• Danielle Liss May 1, 2011, 4:43 pm

    Nonfiction for me. Every time I write fiction, it turns into my life with a couple of tweaks, but it is always my life. So why dress it up and call it by a different name? I love to read fiction because I love a well-crafted story and I am amazed at the author’s ability to keep that tale and voice. So much skill.

  • Corinne O'Flynn May 1, 2011, 4:46 pm

    I write both fiction and non-fiction. My fiction is taking form as young adult fantasy or paranormal right now. My non-fiction is usually essays relating to my experience with the death of my daughter. The young adult novelist in me writes because it is so much fun. The fiction essayist in me began writing as a way to bring healing to myself and now that writing has found a way to help others who are coping with similar experiences.
    Thank you for this conte3st, what fun!
    Corinne – oflynn at gmail dot com

  • Jessicaanne May 1, 2011, 4:50 pm

    I prefer fiction. Just like when I read fiction, I find writing it provides me an escape for a while. Being able to step into another world or someone else’s life for a little while is simply fun. I also love to see where the story goes. Even though I plan, I’m always surprised by something that happens. When I write nonfiction, I already know how it ends, not as much fun for me.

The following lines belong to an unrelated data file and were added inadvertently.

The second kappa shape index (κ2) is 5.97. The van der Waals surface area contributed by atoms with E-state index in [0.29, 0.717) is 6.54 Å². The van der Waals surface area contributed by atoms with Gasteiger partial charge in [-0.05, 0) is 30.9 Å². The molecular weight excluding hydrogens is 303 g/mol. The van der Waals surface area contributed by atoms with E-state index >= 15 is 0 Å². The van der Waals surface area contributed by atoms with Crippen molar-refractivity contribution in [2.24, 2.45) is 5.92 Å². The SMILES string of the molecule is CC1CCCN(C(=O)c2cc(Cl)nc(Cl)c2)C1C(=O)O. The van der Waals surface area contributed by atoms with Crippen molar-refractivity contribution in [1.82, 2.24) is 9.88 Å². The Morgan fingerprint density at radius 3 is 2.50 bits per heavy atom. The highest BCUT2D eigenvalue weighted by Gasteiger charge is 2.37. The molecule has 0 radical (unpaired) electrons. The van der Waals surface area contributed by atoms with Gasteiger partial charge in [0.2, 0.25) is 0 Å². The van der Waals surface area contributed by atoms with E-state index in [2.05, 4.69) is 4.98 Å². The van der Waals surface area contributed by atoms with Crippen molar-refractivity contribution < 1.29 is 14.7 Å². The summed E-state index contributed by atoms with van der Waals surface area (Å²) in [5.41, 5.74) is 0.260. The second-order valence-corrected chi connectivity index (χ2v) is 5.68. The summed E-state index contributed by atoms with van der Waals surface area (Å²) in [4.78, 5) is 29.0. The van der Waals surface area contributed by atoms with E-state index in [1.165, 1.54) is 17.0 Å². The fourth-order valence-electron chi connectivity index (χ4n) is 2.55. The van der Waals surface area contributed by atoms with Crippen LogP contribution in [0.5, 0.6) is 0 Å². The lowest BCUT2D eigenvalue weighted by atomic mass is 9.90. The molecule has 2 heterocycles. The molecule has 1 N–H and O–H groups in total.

• Bet May 1, 2011, 5:10 pm

    In spite of the fact that I love to read fiction, I have no desire to write it. I love writing non-fiction (and I love writing poetry even more, and I consider it non-fiction, in that I write about what IS as I perceive it). I mostly write book reviews and short essays.

  • Lydia May 1, 2011, 5:44 pm

    I prefer to write fiction, because it puts me in control of the world. 🙂 I used to work on college papers – what it installed in me, mostly, was a terror of getting my facts wrong! I may have to research for my fiction from time to time, but it’s much less, and controllable. Also, to paraphrase Mark Twain, fiction has to make sense. If something is frustrating and unreal – I can change it.

  • Pattie May 1, 2011, 5:47 pm

    Both! I enjoy writing fiction, because it’s a way to escape, to rewrite history, to play pretend. But I find that when I sit down to write, my natural voice comes out in nonfiction, personal narrative essays and devotionals. I have attempted over the years to stretch and grow in both areas of writing, and I have fun with both. While my publishing successes have been in nonfiction, that does not stop me from hoping someday to finish my own great American novel!

  • Tara Lazar May 1, 2011, 5:47 pm

    I prefer to write fiction because I like to make things up. I love creating characters, including the setting, which in my stories, serves as a character as well.

  • Tara Lazar May 1, 2011, 5:50 pm

    Sorry, that was not 50 words! In one of my middle grade stories, the imaginary Texas town is as important an element as the wacky people who live there. While I did plenty of research into Texas farming communities and fairs, enough to write a non-fiction piece, I prefer to bend the truth to my characters’ wills!

  • Sarah Joyce Bryant May 1, 2011, 5:59 pm